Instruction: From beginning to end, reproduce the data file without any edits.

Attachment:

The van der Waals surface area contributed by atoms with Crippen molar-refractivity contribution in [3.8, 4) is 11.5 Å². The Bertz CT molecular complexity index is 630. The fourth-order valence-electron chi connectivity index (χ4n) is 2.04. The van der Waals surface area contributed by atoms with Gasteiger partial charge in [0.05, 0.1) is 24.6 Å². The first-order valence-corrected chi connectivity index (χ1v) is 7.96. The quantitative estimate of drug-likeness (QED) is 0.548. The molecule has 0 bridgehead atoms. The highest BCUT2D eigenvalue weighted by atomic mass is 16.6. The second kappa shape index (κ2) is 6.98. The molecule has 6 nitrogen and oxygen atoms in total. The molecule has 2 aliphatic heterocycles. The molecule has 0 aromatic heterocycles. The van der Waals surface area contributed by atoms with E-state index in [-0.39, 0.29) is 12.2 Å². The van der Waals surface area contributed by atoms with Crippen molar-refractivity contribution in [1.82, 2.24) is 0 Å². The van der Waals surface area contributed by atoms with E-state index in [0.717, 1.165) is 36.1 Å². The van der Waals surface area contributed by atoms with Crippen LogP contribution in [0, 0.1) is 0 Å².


The van der Waals surface area contributed by atoms with Crippen molar-refractivity contribution in [3.8, 4) is 11.5 Å². The Bertz CT molecular complexity index is 630. The fourth-order valence-electron chi connectivity index (χ4n) is 2.04. The van der Waals surface area contributed by atoms with Gasteiger partial charge in [0.05, 0.1) is 24.6 Å². The first-order valence-corrected chi connectivity index (χ1v) is 7.96. The quantitative estimate of drug-likeness (QED) is 0.548. The molecule has 0 bridgehead atoms. The highest BCUT2D eigenvalue weighted by atomic mass is 16.6. The second kappa shape index (κ2) is 6.98. The molecule has 6 nitrogen and oxygen atoms in total. The molecule has 2 aliphatic heterocycles. The molecule has 0 aromatic heterocycles. The van der Waals surface area contributed by atoms with E-state index in [-0.39, 0.29) is 12.2 Å². The van der Waals surface area contributed by atoms with Crippen molar-refractivity contribution in [1.82, 2.24) is 0 Å². The van der Waals surface area contributed by atoms with E-state index in [0.717, 1.165) is 36.1 Å². The van der Waals surface area contributed by atoms with Crippen LogP contribution in [0, 0.1) is 0 Å².